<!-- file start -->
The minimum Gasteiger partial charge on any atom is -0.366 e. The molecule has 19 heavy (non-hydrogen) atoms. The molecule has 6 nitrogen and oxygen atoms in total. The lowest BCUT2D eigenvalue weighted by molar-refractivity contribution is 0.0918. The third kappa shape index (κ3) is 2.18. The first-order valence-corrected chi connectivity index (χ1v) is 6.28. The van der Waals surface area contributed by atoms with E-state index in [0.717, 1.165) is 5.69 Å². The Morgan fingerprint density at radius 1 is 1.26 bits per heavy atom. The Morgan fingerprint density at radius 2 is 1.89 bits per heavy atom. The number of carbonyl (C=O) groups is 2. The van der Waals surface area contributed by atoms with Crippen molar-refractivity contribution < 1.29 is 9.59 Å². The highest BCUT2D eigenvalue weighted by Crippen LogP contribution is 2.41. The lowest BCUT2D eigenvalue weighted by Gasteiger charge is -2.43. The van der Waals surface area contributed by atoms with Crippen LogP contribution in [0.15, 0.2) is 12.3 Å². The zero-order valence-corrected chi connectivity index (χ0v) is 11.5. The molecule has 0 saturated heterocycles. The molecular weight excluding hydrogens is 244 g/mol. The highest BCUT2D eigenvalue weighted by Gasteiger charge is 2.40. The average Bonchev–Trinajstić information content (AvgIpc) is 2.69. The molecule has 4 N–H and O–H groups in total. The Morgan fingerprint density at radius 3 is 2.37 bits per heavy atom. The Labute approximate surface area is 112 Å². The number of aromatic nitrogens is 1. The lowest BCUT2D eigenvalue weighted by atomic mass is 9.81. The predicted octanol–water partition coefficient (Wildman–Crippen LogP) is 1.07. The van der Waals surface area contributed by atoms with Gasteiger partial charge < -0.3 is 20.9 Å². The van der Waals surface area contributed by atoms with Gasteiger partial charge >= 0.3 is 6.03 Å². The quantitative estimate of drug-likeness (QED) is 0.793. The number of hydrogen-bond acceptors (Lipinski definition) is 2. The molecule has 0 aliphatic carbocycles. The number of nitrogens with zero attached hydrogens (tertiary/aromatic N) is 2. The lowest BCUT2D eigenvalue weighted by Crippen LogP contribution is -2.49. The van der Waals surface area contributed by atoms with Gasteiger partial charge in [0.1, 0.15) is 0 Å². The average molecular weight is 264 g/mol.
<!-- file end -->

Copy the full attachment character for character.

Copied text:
The minimum Gasteiger partial charge on any atom is -0.366 e. The molecule has 19 heavy (non-hydrogen) atoms. The molecule has 6 nitrogen and oxygen atoms in total. The lowest BCUT2D eigenvalue weighted by molar-refractivity contribution is 0.0918. The third kappa shape index (κ3) is 2.18. The first-order valence-corrected chi connectivity index (χ1v) is 6.28. The van der Waals surface area contributed by atoms with E-state index in [0.717, 1.165) is 5.69 Å². The Morgan fingerprint density at radius 1 is 1.26 bits per heavy atom. The Morgan fingerprint density at radius 2 is 1.89 bits per heavy atom. The number of carbonyl (C=O) groups is 2. The van der Waals surface area contributed by atoms with Crippen molar-refractivity contribution < 1.29 is 9.59 Å². The highest BCUT2D eigenvalue weighted by Crippen LogP contribution is 2.41. The lowest BCUT2D eigenvalue weighted by Gasteiger charge is -2.43. The van der Waals surface area contributed by atoms with Crippen LogP contribution in [0.15, 0.2) is 12.3 Å². The zero-order valence-corrected chi connectivity index (χ0v) is 11.5. The molecule has 0 saturated heterocycles. The molecular weight excluding hydrogens is 244 g/mol. The highest BCUT2D eigenvalue weighted by Gasteiger charge is 2.40. The average Bonchev–Trinajstić information content (AvgIpc) is 2.69. The molecule has 4 N–H and O–H groups in total. The Morgan fingerprint density at radius 3 is 2.37 bits per heavy atom. The Labute approximate surface area is 112 Å². The number of aromatic nitrogens is 1. The lowest BCUT2D eigenvalue weighted by atomic mass is 9.81. The predicted octanol–water partition coefficient (Wildman–Crippen LogP) is 1.07. The van der Waals surface area contributed by atoms with Gasteiger partial charge < -0.3 is 20.9 Å². The van der Waals surface area contributed by atoms with Gasteiger partial charge >= 0.3 is 6.03 Å². The quantitative estimate of drug-likeness (QED) is 0.793. The number of hydrogen-bond acceptors (Lipinski definition) is 2. The molecule has 0 aliphatic carbocycles. The number of nitrogens with zero attached hydrogens (tertiary/aromatic N) is 2. The lowest BCUT2D eigenvalue weighted by Crippen LogP contribution is -2.49. The van der Waals surface area contributed by atoms with Gasteiger partial charge in [0.1, 0.15) is 0 Å². The average molecular weight is 264 g/mol.